That fear of per­for­mance would fol­low her for years, although when she reached high school, she be­gan to re­alise that she wanted to pur­sue a ca­reer in mu­sic. “I gen­uinely don’t think I clocked it in my mind that I could ac­tu­ally do it for a liv­ing and as some­thing that I en­joyed full-time un­til prob­a­bly high school. When I re­alised that, I was like, ‘Okay, this is re­ally cool, I might as well just try and step up my game.’”

Mu­sic would have to wait, how­ever, un­til af­ter univer­sity. It was im­por­tant to her to do that first. “If I hadn’t done my de­gree I just feel like it wouldn’t have been the right tim­ing. I’m just very grate­ful for be­ing able to take the time and learn.”

Walker at­tended the Univer­sity of Can­ter­bury, com­plet­ing a dou­ble ma­jor in te reo Maori and Maori and In­dige­nous Stud­ies. She is Maori, and traces her whaka­papa back to Waikato Tainui. “I fin­ished school and I be­gan study­ing ba­si­cally to learn more about my iden­tity and my taha Maori [Maori side],” she says.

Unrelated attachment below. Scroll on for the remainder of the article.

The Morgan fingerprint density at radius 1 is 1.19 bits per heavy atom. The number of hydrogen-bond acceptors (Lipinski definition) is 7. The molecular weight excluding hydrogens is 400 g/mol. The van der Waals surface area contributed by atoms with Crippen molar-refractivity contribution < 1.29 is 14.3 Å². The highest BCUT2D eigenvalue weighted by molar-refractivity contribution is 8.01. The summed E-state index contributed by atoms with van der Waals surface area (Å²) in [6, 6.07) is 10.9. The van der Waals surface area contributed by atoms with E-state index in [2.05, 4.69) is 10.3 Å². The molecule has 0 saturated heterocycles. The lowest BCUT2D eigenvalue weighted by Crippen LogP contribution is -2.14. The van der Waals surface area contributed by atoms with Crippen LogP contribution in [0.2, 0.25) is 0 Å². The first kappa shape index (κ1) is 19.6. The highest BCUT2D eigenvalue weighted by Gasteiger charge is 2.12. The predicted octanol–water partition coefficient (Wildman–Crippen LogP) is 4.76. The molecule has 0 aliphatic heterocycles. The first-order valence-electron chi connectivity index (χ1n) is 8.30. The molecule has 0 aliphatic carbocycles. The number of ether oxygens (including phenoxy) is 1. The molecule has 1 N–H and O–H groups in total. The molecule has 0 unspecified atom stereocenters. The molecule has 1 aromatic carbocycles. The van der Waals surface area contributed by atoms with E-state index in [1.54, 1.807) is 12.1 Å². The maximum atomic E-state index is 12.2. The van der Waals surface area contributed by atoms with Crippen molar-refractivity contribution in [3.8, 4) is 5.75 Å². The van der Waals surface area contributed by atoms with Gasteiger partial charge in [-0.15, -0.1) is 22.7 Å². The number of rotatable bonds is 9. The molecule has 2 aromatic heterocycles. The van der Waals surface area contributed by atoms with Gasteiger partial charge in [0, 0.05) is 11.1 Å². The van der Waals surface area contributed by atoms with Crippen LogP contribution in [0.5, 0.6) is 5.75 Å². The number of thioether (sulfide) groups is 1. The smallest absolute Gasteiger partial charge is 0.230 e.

“When I was at school I didn’t even think I’d get into univer­sity. I didn’t think I was smart or aca­demic. There was just so much I got out of it; con­fi­dence, dis­ci­pline, and know­ing I could fin­ish

This song is so much big­ger than a song. Mu­sic is able to speak in more ways than any other form of com­mu­ni­ca­tion or art, so it’s so im­por­tant that it’s out there. Em-Ha­ley Walker

some­thing like a de­gree … I mean, that was crazy, I never thought I’d do that.”

Emerg­ing from univer­sity flu­ent in te reo and with a deeper un­der­stand­ing of Maori cul­ture, Walker felt more grounded in her iden­tity. “I think that there’s a strug­gle any­way, try­ing to fig­ure out who you are, so the more pieces of the puz­zle you have avail­able to you, the bet­ter, and it’s been re­ally spe­cial un­der­stand­ing that part of me.”

When Walker speaks about her Maori­tanga, it is with joy and rev­er­ence. Her kui (grand­mother) played a sig­nif­i­cant role in her life, in­tro­duc­ing her to her hapu and iwi, and con­stantly sup­port­ing her tal­ented moko (grand­child). Sadly, just be­fore Roam was re­leased, Walker’s kui died. It was a loss that she felt keenly.

“I just kind of wish, be­cause she was such a part of me, of my jour­ney and so had my back and held my hand the en­tire time, gear­ing up to when I first re­leased my mu­sic, that she was just able to be there for the rest of it.”